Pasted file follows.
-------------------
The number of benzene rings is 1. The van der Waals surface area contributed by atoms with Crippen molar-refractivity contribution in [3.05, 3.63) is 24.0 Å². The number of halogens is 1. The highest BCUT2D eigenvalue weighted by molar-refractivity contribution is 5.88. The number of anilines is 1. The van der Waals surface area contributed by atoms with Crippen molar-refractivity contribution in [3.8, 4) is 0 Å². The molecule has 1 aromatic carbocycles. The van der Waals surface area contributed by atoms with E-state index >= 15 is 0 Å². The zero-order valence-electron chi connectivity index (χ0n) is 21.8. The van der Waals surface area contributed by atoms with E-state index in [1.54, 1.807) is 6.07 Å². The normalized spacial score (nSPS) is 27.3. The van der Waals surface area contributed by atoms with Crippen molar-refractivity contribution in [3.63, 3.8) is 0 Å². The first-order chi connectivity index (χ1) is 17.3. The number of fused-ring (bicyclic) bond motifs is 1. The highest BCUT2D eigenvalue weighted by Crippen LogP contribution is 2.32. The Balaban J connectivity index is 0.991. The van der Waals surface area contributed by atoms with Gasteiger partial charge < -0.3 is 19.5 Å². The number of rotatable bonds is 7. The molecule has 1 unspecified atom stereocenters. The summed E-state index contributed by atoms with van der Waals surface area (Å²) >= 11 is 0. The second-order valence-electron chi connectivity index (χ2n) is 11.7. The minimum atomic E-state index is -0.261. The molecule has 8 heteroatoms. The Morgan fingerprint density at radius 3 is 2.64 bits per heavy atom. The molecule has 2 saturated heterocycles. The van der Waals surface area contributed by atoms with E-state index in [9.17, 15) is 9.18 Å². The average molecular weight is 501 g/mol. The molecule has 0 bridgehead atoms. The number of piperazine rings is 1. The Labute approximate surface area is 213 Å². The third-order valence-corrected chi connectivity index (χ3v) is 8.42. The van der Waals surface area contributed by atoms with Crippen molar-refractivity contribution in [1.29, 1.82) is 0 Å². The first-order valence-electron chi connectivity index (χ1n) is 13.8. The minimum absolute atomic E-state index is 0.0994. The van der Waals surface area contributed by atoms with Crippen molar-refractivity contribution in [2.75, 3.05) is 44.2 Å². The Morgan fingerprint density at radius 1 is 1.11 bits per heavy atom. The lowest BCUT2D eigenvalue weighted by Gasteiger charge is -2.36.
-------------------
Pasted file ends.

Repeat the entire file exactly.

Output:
The number of benzene rings is 1. The van der Waals surface area contributed by atoms with Crippen molar-refractivity contribution in [3.05, 3.63) is 24.0 Å². The number of halogens is 1. The highest BCUT2D eigenvalue weighted by molar-refractivity contribution is 5.88. The number of anilines is 1. The van der Waals surface area contributed by atoms with Crippen molar-refractivity contribution in [3.8, 4) is 0 Å². The molecule has 1 aromatic carbocycles. The van der Waals surface area contributed by atoms with E-state index >= 15 is 0 Å². The zero-order valence-electron chi connectivity index (χ0n) is 21.8. The van der Waals surface area contributed by atoms with E-state index in [1.54, 1.807) is 6.07 Å². The normalized spacial score (nSPS) is 27.3. The van der Waals surface area contributed by atoms with Crippen molar-refractivity contribution in [3.63, 3.8) is 0 Å². The first-order chi connectivity index (χ1) is 17.3. The number of fused-ring (bicyclic) bond motifs is 1. The highest BCUT2D eigenvalue weighted by Crippen LogP contribution is 2.32. The Balaban J connectivity index is 0.991. The van der Waals surface area contributed by atoms with Gasteiger partial charge < -0.3 is 19.5 Å². The number of rotatable bonds is 7. The molecule has 1 unspecified atom stereocenters. The summed E-state index contributed by atoms with van der Waals surface area (Å²) >= 11 is 0. The second-order valence-electron chi connectivity index (χ2n) is 11.7. The minimum atomic E-state index is -0.261. The molecule has 8 heteroatoms. The Morgan fingerprint density at radius 3 is 2.64 bits per heavy atom. The molecule has 2 saturated heterocycles. The van der Waals surface area contributed by atoms with E-state index in [9.17, 15) is 9.18 Å². The average molecular weight is 501 g/mol. The molecule has 0 bridgehead atoms. The number of piperazine rings is 1. The Labute approximate surface area is 213 Å². The third-order valence-corrected chi connectivity index (χ3v) is 8.42. The van der Waals surface area contributed by atoms with Crippen molar-refractivity contribution in [1.29, 1.82) is 0 Å². The first-order valence-electron chi connectivity index (χ1n) is 13.8. The minimum absolute atomic E-state index is 0.0994. The van der Waals surface area contributed by atoms with Crippen molar-refractivity contribution in [2.75, 3.05) is 44.2 Å². The Morgan fingerprint density at radius 1 is 1.11 bits per heavy atom. The lowest BCUT2D eigenvalue weighted by Gasteiger charge is -2.36.